Concentrating on what we can control allows us to focus on things like: “Are we treating our staff well? Are we paying good wages and splitting tips properly? Are we promoting good work-life balance? Are we creating a comfortable and safe environment for everyone who walks through our doors?” As a manager, I never want anyone on my staff to have that sinking Sunday night “I am stressed about going to work tomorrow” feeling. This is an awesome team that I’m really proud of, and it’s essential that they don’t just feel like numbers on a paycheque. I think we do a good job of nurturing that feeling of respect and recognition. Most of the staff have been around at least a year, and many have been here for three or four. And we just had a chef return to us! I feel really grateful to work with such amazing people who like coming to work as much as I do.
Our whole operation is based on creating a culture and environment of kindness, for both the staff and our customers. Consider our name: we want to encourage people to “dilly dally” in our shop, to spend some time, to chat with the staff and get to know each other. We have a comfortable space that attracts a wide demographic of customers, from 99 year-olds to parents with babies. People know that they will be greeted with a friendly smile and a big “Good morning! Where’s your dog today?” We’ve really carved out a community on our little corner of the city.
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The first fully integrated POS terminal for any kind of business.
On using Square to streamline operations and grow the business
I previously used Square while I was setting up a franchise of restaurants across Canada with my business partners, so I’ve been a die-hard fan since 2009! At Dilly Dally we use the Square Register, which is just so beautiful! Everyone who uses it comments on how elegant it looks. And the back-of-house analytics are fantastic — I love being able to make real-time changes from my phone, it’s very helpful, as is the customer support team.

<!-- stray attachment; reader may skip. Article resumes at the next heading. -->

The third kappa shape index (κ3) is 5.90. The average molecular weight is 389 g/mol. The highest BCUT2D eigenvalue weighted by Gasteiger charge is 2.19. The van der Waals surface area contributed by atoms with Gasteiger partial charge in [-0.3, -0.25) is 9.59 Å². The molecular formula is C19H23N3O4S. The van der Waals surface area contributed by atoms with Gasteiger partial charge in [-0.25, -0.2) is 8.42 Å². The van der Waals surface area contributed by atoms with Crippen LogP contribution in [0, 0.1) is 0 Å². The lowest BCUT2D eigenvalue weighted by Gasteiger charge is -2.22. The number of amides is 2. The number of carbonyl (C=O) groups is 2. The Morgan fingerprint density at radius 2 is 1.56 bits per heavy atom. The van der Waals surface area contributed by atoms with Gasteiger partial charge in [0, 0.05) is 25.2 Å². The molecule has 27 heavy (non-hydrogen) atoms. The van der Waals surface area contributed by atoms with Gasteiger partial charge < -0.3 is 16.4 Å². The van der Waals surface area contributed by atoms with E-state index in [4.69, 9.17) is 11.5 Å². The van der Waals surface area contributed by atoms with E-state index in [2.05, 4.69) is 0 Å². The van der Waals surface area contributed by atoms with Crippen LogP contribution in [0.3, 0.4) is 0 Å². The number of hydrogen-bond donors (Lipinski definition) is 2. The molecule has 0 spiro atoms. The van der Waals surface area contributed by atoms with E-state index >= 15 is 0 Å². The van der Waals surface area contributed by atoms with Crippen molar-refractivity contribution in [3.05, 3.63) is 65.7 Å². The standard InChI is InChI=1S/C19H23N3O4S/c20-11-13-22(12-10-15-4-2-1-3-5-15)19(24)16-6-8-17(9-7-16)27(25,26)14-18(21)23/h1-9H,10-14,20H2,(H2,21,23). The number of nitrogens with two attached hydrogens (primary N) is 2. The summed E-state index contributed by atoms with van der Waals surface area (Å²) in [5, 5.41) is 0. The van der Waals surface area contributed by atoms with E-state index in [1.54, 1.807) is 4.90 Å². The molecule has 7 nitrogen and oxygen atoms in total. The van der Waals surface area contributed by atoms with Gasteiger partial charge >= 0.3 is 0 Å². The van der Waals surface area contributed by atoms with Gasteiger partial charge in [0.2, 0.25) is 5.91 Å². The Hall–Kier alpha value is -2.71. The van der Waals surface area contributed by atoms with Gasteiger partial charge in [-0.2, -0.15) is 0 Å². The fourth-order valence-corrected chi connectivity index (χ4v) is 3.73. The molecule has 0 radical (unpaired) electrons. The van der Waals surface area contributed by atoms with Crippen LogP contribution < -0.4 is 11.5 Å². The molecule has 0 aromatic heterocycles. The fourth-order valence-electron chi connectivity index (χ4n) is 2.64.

Square was a godsend to us when COVID hit. I built out our online platform with Square Online three days into the pandemic, when we first closed down. I put our swag and gift cards up for sale on the site, and then announced on social media that people could purchase stuff online. And we got our first order within three minutes of being live! Now, we sell food and drinks online, and I can’t believe we didn’t do this before! And it turns out some customers really prefer to order online and then do contactless pickup in-store, so we’re able to give them what they want. We’ll never stop now that we’ve been so successful at selling online.
On the true meaning of hospitality
I believe that excellent customer service just comes down to the idea of hospitality. At the end of the day, that means making people comfortable, making them feel at home, anticipating their needs, and treating people with respect and kindness. You never know what kind of day someone’s having. We are located near a hospital — people come to the shop straight from there, and we can’t know what they are dealing with. It’s the least we can do to make them feel welcomed and appreciated, and like they belong. We also really make an effort to get to know people. We joke that at some coffee shops, the staff would write down a customer’s name on their coffee cup, but at Dilly Dally, we already know it! About 80% of our guests are regulars and returning customers, so I think we must be doing something right.